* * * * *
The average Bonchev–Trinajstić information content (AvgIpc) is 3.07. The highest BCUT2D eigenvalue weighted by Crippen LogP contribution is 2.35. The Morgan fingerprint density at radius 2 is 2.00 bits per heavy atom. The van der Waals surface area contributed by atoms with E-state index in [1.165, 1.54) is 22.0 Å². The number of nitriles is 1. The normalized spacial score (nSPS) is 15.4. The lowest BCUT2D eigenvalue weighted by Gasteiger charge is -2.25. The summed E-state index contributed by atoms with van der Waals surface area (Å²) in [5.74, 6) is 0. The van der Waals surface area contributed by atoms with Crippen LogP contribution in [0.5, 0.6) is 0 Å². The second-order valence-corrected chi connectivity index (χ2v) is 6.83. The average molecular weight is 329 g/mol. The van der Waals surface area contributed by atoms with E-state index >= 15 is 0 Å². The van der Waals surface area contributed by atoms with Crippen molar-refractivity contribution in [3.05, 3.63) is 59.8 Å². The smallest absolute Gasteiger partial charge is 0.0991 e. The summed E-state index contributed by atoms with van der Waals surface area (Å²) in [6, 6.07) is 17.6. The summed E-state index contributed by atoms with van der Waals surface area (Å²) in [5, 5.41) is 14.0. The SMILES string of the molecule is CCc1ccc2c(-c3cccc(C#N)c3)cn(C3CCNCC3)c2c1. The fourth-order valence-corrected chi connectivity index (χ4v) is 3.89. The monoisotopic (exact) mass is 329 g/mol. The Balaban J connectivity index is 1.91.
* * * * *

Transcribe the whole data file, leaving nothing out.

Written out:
The average Bonchev–Trinajstić information content (AvgIpc) is 3.07. The highest BCUT2D eigenvalue weighted by Crippen LogP contribution is 2.35. The Morgan fingerprint density at radius 2 is 2.00 bits per heavy atom. The van der Waals surface area contributed by atoms with E-state index in [1.165, 1.54) is 22.0 Å². The number of nitriles is 1. The normalized spacial score (nSPS) is 15.4. The lowest BCUT2D eigenvalue weighted by Gasteiger charge is -2.25. The summed E-state index contributed by atoms with van der Waals surface area (Å²) in [5.74, 6) is 0. The van der Waals surface area contributed by atoms with Crippen LogP contribution in [0.5, 0.6) is 0 Å². The second-order valence-corrected chi connectivity index (χ2v) is 6.83. The average molecular weight is 329 g/mol. The van der Waals surface area contributed by atoms with E-state index >= 15 is 0 Å². The van der Waals surface area contributed by atoms with Crippen molar-refractivity contribution in [3.05, 3.63) is 59.8 Å². The smallest absolute Gasteiger partial charge is 0.0991 e. The summed E-state index contributed by atoms with van der Waals surface area (Å²) in [6, 6.07) is 17.6. The summed E-state index contributed by atoms with van der Waals surface area (Å²) in [5, 5.41) is 14.0. The SMILES string of the molecule is CCc1ccc2c(-c3cccc(C#N)c3)cn(C3CCNCC3)c2c1. The fourth-order valence-corrected chi connectivity index (χ4v) is 3.89. The monoisotopic (exact) mass is 329 g/mol. The Balaban J connectivity index is 1.91.